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 user 2008-09-05 at 3:45:57 pm Views: 70
  • #20566
    Xerox not worried about Ricoh’s purchase
    A year ago, Xerox Corp. bought office imaging equipment distribution giant Global Imaging Systems Inc. In that $1.67 billion move, one of the Rochester area’s major employers greatly beefed up its sales and distribution network.Last week, one of Xerox’s rivals did nearly the same thing. Ricoh Co. of Japan is buying Ikon Office Solutions for $1.62 billion in cash.With the purchase of Pennsylvania-based Ikon, Ricoh makes major inroads into the U.S. and Canadian office equipment markets.

    But Xerox is dismissing the idea that the acquisition makes Ricoh a difficult competitive challenge.”We see this move for what it is: a defensive play by Ricoh to try to keep pace with the industry’s leader — Xerox,” Xerox Office Group President Russell Peacock said in an internal message sent to employees last week.Office imaging equipment means big bucks to Xerox. For the second quarter of 2008, the company had revenues of $2.5 billion in its office segment.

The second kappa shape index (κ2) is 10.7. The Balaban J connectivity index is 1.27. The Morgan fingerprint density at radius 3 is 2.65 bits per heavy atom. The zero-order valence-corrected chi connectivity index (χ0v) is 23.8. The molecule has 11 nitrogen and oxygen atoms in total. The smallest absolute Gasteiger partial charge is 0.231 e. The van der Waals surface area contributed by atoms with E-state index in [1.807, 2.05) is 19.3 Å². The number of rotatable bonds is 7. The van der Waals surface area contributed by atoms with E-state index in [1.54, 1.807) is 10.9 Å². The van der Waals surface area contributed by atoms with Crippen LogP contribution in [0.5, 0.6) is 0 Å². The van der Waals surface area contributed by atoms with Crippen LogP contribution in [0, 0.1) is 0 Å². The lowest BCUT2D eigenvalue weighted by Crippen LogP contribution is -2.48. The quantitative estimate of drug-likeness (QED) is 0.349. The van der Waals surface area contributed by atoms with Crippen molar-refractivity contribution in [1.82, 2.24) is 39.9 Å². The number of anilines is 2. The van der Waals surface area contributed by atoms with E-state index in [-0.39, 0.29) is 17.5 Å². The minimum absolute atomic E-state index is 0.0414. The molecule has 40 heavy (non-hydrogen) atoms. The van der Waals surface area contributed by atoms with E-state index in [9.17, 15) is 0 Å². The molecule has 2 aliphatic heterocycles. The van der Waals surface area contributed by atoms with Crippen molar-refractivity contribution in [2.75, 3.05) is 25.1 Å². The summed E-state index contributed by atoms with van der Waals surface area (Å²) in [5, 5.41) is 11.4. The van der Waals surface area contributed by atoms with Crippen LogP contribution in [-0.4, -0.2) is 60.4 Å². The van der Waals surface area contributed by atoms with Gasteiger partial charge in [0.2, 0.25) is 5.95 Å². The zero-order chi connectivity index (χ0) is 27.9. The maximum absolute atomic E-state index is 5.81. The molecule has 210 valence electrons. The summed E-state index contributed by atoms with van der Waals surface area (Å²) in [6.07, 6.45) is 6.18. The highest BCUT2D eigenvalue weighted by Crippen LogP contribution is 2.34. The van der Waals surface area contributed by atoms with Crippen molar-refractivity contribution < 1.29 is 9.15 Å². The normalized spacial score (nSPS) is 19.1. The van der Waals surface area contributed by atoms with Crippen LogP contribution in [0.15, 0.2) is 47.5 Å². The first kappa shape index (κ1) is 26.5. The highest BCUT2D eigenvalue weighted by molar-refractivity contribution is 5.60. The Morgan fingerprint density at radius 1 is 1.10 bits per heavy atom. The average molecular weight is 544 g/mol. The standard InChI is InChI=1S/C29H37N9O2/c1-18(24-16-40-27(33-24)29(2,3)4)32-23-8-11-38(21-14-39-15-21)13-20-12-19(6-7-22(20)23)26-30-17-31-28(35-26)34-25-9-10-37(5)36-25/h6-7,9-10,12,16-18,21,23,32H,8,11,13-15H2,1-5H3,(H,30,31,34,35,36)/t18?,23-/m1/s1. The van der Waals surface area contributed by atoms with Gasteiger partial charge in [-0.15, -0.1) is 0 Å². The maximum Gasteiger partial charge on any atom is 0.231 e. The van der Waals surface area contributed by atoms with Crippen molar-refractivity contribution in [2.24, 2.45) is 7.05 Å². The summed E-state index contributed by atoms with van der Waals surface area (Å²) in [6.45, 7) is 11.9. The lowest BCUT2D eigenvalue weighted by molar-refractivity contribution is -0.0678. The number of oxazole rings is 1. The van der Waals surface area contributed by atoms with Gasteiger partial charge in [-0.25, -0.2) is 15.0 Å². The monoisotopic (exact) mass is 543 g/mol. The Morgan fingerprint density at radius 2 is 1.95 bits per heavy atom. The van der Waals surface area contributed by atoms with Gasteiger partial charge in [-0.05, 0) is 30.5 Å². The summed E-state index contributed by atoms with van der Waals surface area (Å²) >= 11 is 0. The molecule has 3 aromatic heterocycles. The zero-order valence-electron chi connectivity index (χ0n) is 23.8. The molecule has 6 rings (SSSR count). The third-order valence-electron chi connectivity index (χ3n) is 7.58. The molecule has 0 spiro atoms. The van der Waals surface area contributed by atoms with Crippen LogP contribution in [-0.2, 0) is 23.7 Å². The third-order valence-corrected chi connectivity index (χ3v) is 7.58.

While Xerox’s Global Imaging carries some non-Xerox equipment, Ikon likely will become a distributor solely of Ricoh equipment, said Andy Slawetsky, president of Industry Analysts Inc. in Rochester.In his memo, Peacock said the Ricoh-Ikon deal causes more problems for other office equipment companies than it does for Xerox. He said it places competitors Canon and Konica Minolta “in a difficult position, especially considering Ikon delivers 35-40 percent of Canon’s total revenue in the U.S.”

    Xerox, which employs 7,600 people in the Rochester area, is giving some indications it hopes to capitalize on the moment. Some Ikon customers may be uncertain about issues such as being able to continue to get service for non-Ricoh machines.”We believe this change in the industry structure will be positive for Xerox and intend to aggressively leverage the opportunity presented by this disruption,” Peacock wrote.”Certainly it’s a good time for Xerox to turn up the heat on Ikon and go after their customers with a little more zeal,” Slawetsky said. “It gives them something to talk about, certainly.”